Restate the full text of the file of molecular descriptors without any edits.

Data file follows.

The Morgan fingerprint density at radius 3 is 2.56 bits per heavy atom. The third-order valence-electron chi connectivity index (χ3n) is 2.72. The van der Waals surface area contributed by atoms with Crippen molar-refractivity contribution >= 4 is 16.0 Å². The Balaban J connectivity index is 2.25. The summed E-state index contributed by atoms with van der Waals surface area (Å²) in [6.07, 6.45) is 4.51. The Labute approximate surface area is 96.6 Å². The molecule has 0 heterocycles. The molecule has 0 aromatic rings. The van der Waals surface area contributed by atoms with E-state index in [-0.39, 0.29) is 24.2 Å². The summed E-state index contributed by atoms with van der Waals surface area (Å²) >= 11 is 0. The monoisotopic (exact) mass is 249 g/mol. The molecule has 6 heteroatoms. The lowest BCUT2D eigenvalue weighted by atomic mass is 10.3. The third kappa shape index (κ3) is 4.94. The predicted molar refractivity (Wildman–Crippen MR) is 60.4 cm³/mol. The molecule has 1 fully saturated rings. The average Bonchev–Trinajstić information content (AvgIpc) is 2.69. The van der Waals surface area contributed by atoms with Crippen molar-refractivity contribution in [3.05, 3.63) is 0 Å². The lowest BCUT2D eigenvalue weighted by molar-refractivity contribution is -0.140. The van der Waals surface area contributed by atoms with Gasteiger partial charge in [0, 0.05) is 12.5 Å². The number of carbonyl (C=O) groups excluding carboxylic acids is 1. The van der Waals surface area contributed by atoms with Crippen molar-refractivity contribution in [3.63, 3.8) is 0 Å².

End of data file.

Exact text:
The Morgan fingerprint density at radius 3 is 2.56 bits per heavy atom. The third-order valence-electron chi connectivity index (χ3n) is 2.72. The van der Waals surface area contributed by atoms with Crippen molar-refractivity contribution >= 4 is 16.0 Å². The Balaban J connectivity index is 2.25. The summed E-state index contributed by atoms with van der Waals surface area (Å²) in [6.07, 6.45) is 4.51. The Labute approximate surface area is 96.6 Å². The molecule has 0 heterocycles. The molecule has 0 aromatic rings. The van der Waals surface area contributed by atoms with E-state index in [-0.39, 0.29) is 24.2 Å². The summed E-state index contributed by atoms with van der Waals surface area (Å²) >= 11 is 0. The monoisotopic (exact) mass is 249 g/mol. The molecule has 6 heteroatoms. The lowest BCUT2D eigenvalue weighted by atomic mass is 10.3. The third kappa shape index (κ3) is 4.94. The predicted molar refractivity (Wildman–Crippen MR) is 60.4 cm³/mol. The molecule has 1 fully saturated rings. The average Bonchev–Trinajstić information content (AvgIpc) is 2.69. The van der Waals surface area contributed by atoms with Crippen molar-refractivity contribution in [3.05, 3.63) is 0 Å². The lowest BCUT2D eigenvalue weighted by molar-refractivity contribution is -0.140. The van der Waals surface area contributed by atoms with Gasteiger partial charge in [0, 0.05) is 12.5 Å². The number of carbonyl (C=O) groups excluding carboxylic acids is 1. The van der Waals surface area contributed by atoms with Crippen molar-refractivity contribution in [3.63, 3.8) is 0 Å².